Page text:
1932

Abstract

As an artifact of imperial culture, Africanist anthropology is historically associated with the colonization of Africa in ways that undermine the subdiscipline's claims of neutrality and objectivity. A critical literature on the ideological and discursive inventions of Africa by the West challenges the very possibility of Africanist anthropology, to which a variety of responses have emerged. These range from historical reexaminations of imperial discourses, colonial interactions, and fieldwork in Africa, including dialogical engagements with the very production of ethnographic texts, to a more dialectical anthropology of colonial spectacle and culture as it was coproduced and reciprocally determined in imperial centers and peripheries. Understood philologically, as an imperial palimpsest in ethnographic writing, the colonial legacy in Africanist ethnography can never be negated, but must be acknowledged under the sign of its erasure.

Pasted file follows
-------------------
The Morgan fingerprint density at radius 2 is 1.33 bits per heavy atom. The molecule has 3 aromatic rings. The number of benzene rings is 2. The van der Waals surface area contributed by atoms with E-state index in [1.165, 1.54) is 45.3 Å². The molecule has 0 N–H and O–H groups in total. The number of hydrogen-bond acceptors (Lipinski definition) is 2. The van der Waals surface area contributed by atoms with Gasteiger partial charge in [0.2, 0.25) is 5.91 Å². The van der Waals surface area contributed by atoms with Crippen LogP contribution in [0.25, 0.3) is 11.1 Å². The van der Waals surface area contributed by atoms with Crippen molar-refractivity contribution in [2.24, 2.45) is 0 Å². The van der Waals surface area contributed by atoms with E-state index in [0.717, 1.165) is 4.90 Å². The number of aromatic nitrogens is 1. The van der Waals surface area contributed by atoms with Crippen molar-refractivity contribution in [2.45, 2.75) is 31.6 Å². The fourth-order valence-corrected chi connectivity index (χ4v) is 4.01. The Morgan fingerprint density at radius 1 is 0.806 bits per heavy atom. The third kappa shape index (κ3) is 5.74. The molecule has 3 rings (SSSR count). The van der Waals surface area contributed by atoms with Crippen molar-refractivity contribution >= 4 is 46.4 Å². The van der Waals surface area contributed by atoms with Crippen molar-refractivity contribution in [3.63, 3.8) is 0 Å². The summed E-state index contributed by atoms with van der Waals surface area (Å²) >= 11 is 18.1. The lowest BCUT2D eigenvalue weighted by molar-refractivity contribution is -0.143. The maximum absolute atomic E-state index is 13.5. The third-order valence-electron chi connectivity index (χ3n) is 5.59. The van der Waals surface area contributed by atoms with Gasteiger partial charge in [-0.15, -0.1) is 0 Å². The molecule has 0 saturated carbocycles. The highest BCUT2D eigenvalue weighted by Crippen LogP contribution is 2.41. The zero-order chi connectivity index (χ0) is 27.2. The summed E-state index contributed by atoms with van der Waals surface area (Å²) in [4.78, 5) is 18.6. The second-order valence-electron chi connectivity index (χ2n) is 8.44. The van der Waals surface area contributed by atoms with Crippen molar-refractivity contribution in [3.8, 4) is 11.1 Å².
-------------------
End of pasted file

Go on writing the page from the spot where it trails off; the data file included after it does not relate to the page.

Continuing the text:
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/content/journals/10.1146/annurev.anthro.28.1.577
1999-10-01
2024-06-20
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  • Article Type: Review Article
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